At the trial, the defendant adduced evidence, not only of excusable neglect for the default, but also to contradict the testimony of the plaintiff that the car was represented as a demonstrator and that the transfer of title was not accompanied by a written statement of odometer mileage.

In this court, the defendant argues that the default judgment must be set aside-not on the efficacy of the pleading for that purpose as a petition for review under Rule 74.15, but as a petition in equity to relieve against fraud in the concoction of the judgment. If we assume that the evidence on the after-judgment motion [petition] worked an amendment by consent to conform with the proof under Rule 55.33(b), the statement would not entitle the pleader to relief from the effect of fraud. The contention of a judgment induced by fraud rests on evidence by the plaintiff on the original petition that the defendant corporation president on an earlier occasion committed the same misrepresentation to another customer [reported in Beshears v. SHS Motor Sales Corporation, 433 S.W.2d 66 (Mo.App.1968)]-testimony the defendant describes as "overreached and hearsay"-and on evidence of "material variance" between the original petition and the proof.

That contention fails by the very assertion because the judgment against which equity relieves is a judgment procured by fraud and not one proved by fraud-or, in the usual expression, a fraud extrinsic and not intrinsic to the judgment. Daffin v. Daffin, 567 S.W.2d 672, 677[5-7] (Mo.App.1978). The discrepancy in the evidence of the plaintiff in the original proceeding and the evidence of the defendant on the post-judgment petition, even if equivalent to perjury, does not suffice for equity to vacate the judgment. That fraud goes to the very issue in adjudication for which the remedy is appeal at law and not annulment at equity. A court of equity *460 treats the judgment at law as a termination of the suit on the cogent public policy that litigation must end. On that principle, even perjury-unless accompanied by conduct of a suitor which prevented the appearance or meritorious defense of the other suitor-even perjury does not suffice to allow the litigant another opportunity to try the merits of the case. Winchell v. Gaskill, 354 Mo. 593, 190 S.W.2d 266, 271[3, 4] (1945); Cantwell v. Johnson, 236 Mo. 575, 139 S.W. 365, 373[6] (1911). The evidence shows no such misdirection. The failure of the defendant corporation to make answer to the original petition was not the result of any promise, or failure of notice, which misled the defendant to a nonappearance. That was the result of a dereliction of the registered agent to the other corporate personnel. The plaintiff was blameless and her judgment may not be disturbed by equity. J. R. Watkins Company v. Hubbard, supra, l. c. 192[2].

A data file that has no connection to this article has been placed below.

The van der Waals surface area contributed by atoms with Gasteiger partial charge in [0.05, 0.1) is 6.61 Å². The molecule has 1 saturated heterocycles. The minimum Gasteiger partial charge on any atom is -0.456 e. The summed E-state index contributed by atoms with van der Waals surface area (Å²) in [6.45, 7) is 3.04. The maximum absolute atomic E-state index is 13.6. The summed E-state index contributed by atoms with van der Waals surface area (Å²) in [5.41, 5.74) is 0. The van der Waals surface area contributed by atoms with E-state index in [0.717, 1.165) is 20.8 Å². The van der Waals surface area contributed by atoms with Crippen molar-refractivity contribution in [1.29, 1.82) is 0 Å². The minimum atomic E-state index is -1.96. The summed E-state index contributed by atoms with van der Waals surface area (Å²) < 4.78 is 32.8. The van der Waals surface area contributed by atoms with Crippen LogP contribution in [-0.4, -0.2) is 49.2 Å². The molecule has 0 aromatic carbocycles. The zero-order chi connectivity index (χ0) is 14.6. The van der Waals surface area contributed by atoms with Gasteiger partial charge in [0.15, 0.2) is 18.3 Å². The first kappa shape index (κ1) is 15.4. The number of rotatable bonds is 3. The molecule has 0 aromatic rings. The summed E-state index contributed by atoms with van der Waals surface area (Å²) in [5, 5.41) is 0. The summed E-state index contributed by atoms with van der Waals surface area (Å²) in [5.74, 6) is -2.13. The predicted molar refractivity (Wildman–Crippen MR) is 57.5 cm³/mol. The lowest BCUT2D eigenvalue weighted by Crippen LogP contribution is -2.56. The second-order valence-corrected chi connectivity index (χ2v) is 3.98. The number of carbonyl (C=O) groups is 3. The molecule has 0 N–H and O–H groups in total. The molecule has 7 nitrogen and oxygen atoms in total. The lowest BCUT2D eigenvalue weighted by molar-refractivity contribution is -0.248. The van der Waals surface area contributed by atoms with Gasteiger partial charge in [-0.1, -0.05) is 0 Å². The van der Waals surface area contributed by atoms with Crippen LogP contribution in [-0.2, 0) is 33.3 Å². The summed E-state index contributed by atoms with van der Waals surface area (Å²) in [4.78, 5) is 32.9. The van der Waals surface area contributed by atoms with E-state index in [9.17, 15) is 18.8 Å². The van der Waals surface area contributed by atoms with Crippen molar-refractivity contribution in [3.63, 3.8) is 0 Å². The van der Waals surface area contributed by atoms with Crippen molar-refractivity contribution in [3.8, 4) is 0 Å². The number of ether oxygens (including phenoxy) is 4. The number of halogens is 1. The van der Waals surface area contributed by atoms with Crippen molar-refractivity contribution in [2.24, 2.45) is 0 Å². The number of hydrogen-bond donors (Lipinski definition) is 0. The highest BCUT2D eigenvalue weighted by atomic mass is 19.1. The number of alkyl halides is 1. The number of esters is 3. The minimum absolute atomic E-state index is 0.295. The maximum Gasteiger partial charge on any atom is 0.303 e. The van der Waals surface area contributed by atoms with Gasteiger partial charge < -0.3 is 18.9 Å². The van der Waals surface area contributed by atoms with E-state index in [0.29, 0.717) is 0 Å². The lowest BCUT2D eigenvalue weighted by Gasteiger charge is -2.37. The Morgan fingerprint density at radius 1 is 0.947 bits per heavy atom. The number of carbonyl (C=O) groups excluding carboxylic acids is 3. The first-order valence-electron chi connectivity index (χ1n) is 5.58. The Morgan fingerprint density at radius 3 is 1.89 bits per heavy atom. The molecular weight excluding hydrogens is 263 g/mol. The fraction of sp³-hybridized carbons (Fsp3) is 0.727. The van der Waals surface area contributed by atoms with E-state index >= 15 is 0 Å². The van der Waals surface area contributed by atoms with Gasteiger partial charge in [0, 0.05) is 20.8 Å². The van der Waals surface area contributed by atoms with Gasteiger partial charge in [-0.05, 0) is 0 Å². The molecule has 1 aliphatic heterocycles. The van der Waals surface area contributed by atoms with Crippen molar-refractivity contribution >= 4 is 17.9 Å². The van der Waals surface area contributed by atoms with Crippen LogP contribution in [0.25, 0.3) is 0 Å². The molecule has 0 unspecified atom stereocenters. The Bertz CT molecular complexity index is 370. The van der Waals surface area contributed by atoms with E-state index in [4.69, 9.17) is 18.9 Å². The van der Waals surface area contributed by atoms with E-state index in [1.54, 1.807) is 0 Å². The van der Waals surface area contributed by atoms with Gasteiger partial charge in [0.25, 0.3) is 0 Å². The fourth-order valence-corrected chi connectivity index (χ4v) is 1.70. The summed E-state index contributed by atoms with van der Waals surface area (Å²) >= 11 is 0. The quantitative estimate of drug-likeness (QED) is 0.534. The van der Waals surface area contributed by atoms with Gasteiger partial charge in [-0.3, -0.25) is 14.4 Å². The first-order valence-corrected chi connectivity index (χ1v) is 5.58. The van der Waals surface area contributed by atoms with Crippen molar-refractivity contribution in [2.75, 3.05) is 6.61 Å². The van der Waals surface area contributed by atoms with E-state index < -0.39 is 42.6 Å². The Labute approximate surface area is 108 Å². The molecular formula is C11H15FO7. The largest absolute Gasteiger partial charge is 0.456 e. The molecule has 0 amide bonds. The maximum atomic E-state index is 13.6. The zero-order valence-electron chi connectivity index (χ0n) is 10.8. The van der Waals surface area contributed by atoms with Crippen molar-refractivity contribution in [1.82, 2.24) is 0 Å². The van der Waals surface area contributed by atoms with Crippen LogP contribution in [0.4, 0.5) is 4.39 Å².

The other contention-that the default judgment was taken on evidence beyond the scope of the petition served on the defendant corporation-raises a ground to vacate judgment under Rule 74.32 [if at all] as an irregularity patent on the face of the record. Diekmann v. Associates Discount Corporation, supra, l. c. 700[9-11]. That contention, even by generous intendment, was not the theory of the motion to vacate the default judgment. Nor does the evidence support such a theory. The documentary proof at the original hearing that the automobile was owned in California by Hertz before transfer to defendant and eventual sale to plaintiff suffices to contradict that contention.

The defendant failed to plead or prove any relief to vacate the judgment entered on default of the corporation to make answer or appearance. The motion of the plaintiff for Damages For Frivolous Appeal under Rule 84.19 is denied. The judgment of the court to deny relief is affirmed.

All concur.